You might remember that I saw Rufus Wainwright with his sister Lucy in concert at 930 club for the first time in 2013. It was so fantastic that I vowed to see them whenever they returned. Last April, they did, performing at Lincoln Theatre this time. This historic venue is located a few blocks away from 930 and is owned by the same people. Lincoln Theatre is bigger and fancier than 930 and therefore, to me, seems better suited for Rufus Wainwright. By this time, I'd met a friend who has been a fan of his for years and had seen him in concert many more times than me. She joined me for this show, and we scored a pair of VIP seats in the left-side stage-level box located about a foot away from the performance space. We were already thrilled, and the show hadn't even started yet.
Lucy Wainwright Roche opened the show in her delightful way, discussing random topics and asking if we had any questions or comments between songs. At one point, she mentioned Ben's Chili Bowl and how she didn't have a chance to eat before the show. Someone in the crowd offered to get her some food, and a debate began among audience members about whether to get her meat or vegetarian chili. Then she talked about recently playing at Jammin Java in Vienna, Virginia, but no one showed up. She asked us where she should play next time to ensure a full audience. This started another debate with people yelling out various venues and reasons why they're good and bad. She stopped us and suggested that we think about it until after the show and then discuss it some more. I think these kinds of things probably only happen in D.C.
Lucy's voice is very pure and clear, which is what I love about it. I'd also seen her on her own at The Kennedy Center and am always entertained by her stage presence and moved by her songs. When she stops by your town, you should definitely go see her. Here's one of her songs, "Last Time," to give you a taste:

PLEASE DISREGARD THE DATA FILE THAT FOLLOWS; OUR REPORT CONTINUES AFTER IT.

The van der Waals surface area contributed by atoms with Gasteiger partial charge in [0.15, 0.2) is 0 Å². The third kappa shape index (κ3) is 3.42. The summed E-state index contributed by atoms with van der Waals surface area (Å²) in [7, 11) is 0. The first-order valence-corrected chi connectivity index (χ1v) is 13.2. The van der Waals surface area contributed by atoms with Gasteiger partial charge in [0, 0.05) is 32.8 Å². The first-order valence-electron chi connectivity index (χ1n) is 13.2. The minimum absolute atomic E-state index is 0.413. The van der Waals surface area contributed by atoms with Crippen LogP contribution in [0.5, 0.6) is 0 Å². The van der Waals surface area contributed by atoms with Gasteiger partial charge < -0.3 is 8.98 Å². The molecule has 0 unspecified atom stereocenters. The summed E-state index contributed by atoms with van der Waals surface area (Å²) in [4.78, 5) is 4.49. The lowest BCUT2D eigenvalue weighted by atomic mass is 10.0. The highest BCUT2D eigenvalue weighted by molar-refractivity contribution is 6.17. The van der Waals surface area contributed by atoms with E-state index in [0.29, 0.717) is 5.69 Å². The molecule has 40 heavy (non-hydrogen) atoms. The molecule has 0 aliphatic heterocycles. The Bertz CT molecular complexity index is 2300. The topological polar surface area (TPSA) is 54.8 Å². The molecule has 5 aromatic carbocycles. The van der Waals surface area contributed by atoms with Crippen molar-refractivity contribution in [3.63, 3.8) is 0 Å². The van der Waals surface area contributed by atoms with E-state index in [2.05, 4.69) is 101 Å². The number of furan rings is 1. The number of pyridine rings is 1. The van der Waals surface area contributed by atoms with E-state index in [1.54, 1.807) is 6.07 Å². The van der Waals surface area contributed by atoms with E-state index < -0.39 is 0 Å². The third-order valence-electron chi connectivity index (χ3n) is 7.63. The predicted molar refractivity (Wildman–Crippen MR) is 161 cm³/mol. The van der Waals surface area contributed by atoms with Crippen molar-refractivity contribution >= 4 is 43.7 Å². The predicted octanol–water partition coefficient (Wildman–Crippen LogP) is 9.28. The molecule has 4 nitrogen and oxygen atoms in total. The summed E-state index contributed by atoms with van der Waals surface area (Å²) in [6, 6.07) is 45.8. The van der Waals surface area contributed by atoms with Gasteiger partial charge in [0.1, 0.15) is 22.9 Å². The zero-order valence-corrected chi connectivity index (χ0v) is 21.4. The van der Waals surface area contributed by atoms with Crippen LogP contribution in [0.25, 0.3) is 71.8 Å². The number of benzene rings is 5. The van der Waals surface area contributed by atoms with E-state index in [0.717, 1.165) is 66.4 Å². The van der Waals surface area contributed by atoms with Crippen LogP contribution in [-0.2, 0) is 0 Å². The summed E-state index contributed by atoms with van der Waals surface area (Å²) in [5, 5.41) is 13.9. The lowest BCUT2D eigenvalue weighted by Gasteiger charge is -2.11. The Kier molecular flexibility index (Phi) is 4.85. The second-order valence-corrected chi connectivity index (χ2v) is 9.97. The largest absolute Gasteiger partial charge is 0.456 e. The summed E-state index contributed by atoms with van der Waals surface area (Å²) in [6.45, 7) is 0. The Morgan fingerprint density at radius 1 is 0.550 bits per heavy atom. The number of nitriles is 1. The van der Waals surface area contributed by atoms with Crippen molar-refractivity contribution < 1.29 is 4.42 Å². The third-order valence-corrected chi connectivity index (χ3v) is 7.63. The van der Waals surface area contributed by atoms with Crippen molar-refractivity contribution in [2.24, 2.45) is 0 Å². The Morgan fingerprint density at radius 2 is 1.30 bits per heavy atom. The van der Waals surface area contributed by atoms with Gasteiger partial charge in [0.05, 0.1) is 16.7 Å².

You Tube Video: "Last Time" by Lucy Wainwright Roche (https://youtu.be/zOXtC9-ps7g)
Rufus Wainwright made a grand entrance onto the stage, wearing an amazing full-length cream-colored silk John Paul Gaultier coat with red floral embroidery, sequin, and other sparkly beading. He said he saw this coat at a party, put it on, left with it, and had been wearing it at concerts for about year now. I could have gone home after this and been happy, but there's more!
Rufus Wainwright has an amazing voice and great musicality. The uniqueness of his songs always surprises me. He sang a few of them and then started playing a dramatic, classical, tornado-like concoction on the piano. The lights flickered and swirled as he told us a story about walking downtown late one night, seeing someone come out of the shadows, and trying to make out who it was....
Then, Liza Minnelli showed up. (It was really Lucy dressed like Liza, but we went with it.) She was led out by masked man in a tux as Frank Sinatra's "New York, New York" blasted out of the speakers. They sang a song that Rufus wrote as tribute to Liza Minnelli called "Me and Liza." (The whole thing went something like this, but in English.)
Afterward, he left it to "Liza" to entertain us while he tuned his guitar. In her typical fashion, Lucy asked us if we had any questions. No one really did, and Rufus couldn't believe it: "I know you're all into politics, but this is a real opportunity here," he told us. "This is Liza Minnelli! This is show biz!" (He emphasized this with jazz hands!) Some people began asking goofy questions about Liza's recent appearance at the Oscars and host Ellen DeGeneres's jokes about her. Finished tuning, Rufus took control of this situation –
Rufus: "What was it like having Judy Garland as a mother?"
Rufus: "Okay, let's sing a song."
At this concert, he sang a bit of everything: hits like "Vibrate" and "Out of the Game," new songs like "Argentina" and "Friendship is the Wind," and even pieces from his opera Prima Donna. Among all this entertainment, the highlight of the show was "Candles," a song for which Rufus put his guitar down and silently walked up to the microphone. He sang it acapela, and the song came out of him in every direction, with his entire body swaying like a car dealership's airdancer on a windy day. When he finished, we were silent until one guy among us said, "Whoa." That sparked our eruption of cheers. It was pretty spectacular.
This isn't quite as mesmerizing as the D.C. version, but here he is singing "Candles" in San Francisco in Davies Symphony Hall, June 9, 2013:
You Tube video: Candles by Rufus Wainwright (https://youtu.be/S2p06Atb-i4)
Are you a fan yet? Catch these two on the road when you can, and you will be.